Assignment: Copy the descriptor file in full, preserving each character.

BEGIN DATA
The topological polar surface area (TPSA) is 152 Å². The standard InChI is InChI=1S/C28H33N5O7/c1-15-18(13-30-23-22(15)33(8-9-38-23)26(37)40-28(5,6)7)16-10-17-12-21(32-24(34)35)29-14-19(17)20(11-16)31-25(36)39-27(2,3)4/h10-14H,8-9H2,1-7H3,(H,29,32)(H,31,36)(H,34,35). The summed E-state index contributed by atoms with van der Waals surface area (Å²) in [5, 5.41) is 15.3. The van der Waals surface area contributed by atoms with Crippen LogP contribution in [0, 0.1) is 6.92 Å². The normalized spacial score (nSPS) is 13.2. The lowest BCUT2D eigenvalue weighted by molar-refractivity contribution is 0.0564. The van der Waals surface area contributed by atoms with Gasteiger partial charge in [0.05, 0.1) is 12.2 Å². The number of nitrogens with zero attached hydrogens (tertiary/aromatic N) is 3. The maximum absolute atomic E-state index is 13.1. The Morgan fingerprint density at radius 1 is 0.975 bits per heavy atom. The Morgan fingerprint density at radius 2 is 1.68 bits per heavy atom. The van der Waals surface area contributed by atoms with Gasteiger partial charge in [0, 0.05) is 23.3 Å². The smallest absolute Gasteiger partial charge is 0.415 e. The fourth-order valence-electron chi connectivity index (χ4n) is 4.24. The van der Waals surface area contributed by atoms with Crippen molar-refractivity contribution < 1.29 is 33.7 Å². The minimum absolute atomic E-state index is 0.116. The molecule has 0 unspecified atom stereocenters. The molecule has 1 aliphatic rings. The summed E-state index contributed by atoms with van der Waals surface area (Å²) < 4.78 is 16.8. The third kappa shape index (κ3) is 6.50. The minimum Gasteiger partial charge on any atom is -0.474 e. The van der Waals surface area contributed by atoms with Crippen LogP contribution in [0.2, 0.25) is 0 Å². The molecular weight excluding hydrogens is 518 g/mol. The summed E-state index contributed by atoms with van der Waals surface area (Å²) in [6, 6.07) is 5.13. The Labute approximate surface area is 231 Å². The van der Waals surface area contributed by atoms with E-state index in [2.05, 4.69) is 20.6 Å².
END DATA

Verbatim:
The topological polar surface area (TPSA) is 152 Å². The standard InChI is InChI=1S/C28H33N5O7/c1-15-18(13-30-23-22(15)33(8-9-38-23)26(37)40-28(5,6)7)16-10-17-12-21(32-24(34)35)29-14-19(17)20(11-16)31-25(36)39-27(2,3)4/h10-14H,8-9H2,1-7H3,(H,29,32)(H,31,36)(H,34,35). The summed E-state index contributed by atoms with van der Waals surface area (Å²) in [5, 5.41) is 15.3. The van der Waals surface area contributed by atoms with Crippen LogP contribution in [0, 0.1) is 6.92 Å². The normalized spacial score (nSPS) is 13.2. The lowest BCUT2D eigenvalue weighted by molar-refractivity contribution is 0.0564. The van der Waals surface area contributed by atoms with Gasteiger partial charge in [0.05, 0.1) is 12.2 Å². The number of nitrogens with zero attached hydrogens (tertiary/aromatic N) is 3. The maximum absolute atomic E-state index is 13.1. The Morgan fingerprint density at radius 1 is 0.975 bits per heavy atom. The Morgan fingerprint density at radius 2 is 1.68 bits per heavy atom. The van der Waals surface area contributed by atoms with Gasteiger partial charge in [0, 0.05) is 23.3 Å². The smallest absolute Gasteiger partial charge is 0.415 e. The fourth-order valence-electron chi connectivity index (χ4n) is 4.24. The van der Waals surface area contributed by atoms with Crippen molar-refractivity contribution < 1.29 is 33.7 Å². The minimum absolute atomic E-state index is 0.116. The molecule has 0 unspecified atom stereocenters. The molecule has 1 aliphatic rings. The summed E-state index contributed by atoms with van der Waals surface area (Å²) < 4.78 is 16.8. The third kappa shape index (κ3) is 6.50. The minimum Gasteiger partial charge on any atom is -0.474 e. The van der Waals surface area contributed by atoms with Crippen LogP contribution in [0.2, 0.25) is 0 Å². The molecular weight excluding hydrogens is 518 g/mol. The summed E-state index contributed by atoms with van der Waals surface area (Å²) in [6, 6.07) is 5.13. The Labute approximate surface area is 231 Å². The van der Waals surface area contributed by atoms with E-state index in [2.05, 4.69) is 20.6 Å².